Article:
Content Reviewed April 2013 | Author: The Haemochromatosis Society © 2013
Inherited disorders are caused by defective genes in the cells which make up the body. Genes, which are made of DNA, contain the information the body needs to develop from the egg and to maintain itself in good working order. There are about 30,000 genes and every cell in the body, except sperm and egg cells, contains two copies of each. One of these copies is inherited from the mother and one from the father.
In 1996 the HFE gene was identified as the major gene affected in Haemochromatosis. A small change (mutation) is present in both copies of the gene in over 90% of those diagnosed with GH. GH is a 'recessive' disorder. The risk of absorbing excess iron will only occur if both copies of the gene are abnormal. If only one copy is defective, an individual will be perfectly healthy but will be a 'carrier'. This means he or she will be able to pass on the abnormal gene to a son or daughter.
Sperm and egg cells have only one copy of each gene, and on average half the eggs or half the sperm of a carrier will contain the defective version. By contrast, ALL the eggs or sperm of an individual in whom both gene copies are defective and who, as a result, suffers from GH, will carry the abnormal gene.
To develop GH you have to inherit a defective gene from both your parents. This can happen in three ways:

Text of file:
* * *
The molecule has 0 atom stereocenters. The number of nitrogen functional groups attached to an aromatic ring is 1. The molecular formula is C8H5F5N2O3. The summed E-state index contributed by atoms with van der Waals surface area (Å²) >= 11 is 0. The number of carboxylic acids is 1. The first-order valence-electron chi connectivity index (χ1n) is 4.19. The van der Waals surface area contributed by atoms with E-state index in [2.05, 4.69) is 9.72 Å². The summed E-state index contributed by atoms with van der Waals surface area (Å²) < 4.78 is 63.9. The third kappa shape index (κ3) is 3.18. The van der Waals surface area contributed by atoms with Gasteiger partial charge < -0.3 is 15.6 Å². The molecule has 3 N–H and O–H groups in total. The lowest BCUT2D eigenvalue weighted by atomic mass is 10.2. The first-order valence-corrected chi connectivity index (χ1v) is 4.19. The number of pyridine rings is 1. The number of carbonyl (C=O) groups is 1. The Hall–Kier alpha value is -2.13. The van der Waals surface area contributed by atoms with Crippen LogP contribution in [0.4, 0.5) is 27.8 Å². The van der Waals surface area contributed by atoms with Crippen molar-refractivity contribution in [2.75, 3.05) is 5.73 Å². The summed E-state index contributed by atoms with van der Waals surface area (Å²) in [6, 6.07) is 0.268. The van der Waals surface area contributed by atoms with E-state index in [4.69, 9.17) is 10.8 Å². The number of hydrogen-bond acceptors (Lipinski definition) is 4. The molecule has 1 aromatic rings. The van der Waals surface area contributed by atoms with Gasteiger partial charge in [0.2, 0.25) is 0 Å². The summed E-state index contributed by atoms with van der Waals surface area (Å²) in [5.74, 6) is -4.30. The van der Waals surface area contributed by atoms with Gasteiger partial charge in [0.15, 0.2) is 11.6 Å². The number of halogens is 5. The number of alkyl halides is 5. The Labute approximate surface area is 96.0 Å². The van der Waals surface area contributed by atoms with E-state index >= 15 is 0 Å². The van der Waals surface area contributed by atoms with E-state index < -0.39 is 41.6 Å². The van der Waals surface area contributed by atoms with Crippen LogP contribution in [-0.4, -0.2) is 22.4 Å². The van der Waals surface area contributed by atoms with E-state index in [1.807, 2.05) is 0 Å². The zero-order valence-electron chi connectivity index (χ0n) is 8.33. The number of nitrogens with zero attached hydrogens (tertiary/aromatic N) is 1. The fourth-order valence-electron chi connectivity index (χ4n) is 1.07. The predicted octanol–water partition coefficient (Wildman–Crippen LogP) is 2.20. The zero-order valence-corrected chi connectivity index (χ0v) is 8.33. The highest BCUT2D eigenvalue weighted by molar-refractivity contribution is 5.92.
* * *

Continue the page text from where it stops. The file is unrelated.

- If both parents are carriers (most common - about 12.5% of the population are carriers, so 1.6% of marriages will be between carriers). On average a quarter of the children will develop GH, half will be carriers, and a quarter will be normal.
- If one parent has GH and the other is a carrier (about 1 in 2000 marriages), on average half the children will develop GH, the other half will be carriers.
- If both parents suffer from GH, (a rare event, occurring in about 1 in 100,000 marriages) all the children will inherit two defective genes, and will have GH.
It should be emphasised that the proportions given in examples 1 and 2 are averages for the whole population: in any particular family where both parents are carriers (example 1) it would be possible for all children to be affected, all to be carriers, or for all to be normal.
How recessive inheritance works when both parents are carriers (Right)
n= normal gene
H= gene for GH
Relatives who are at risk should be tested. This is absolutely essential in the case of brothers and sisters (siblings) as they stand at least a 1 in 4 chance of being affected. Parents, partners and children from the age of 18, should also be tested.
If you have symptoms suggestive of GH, you should raise the possibility with your doctor.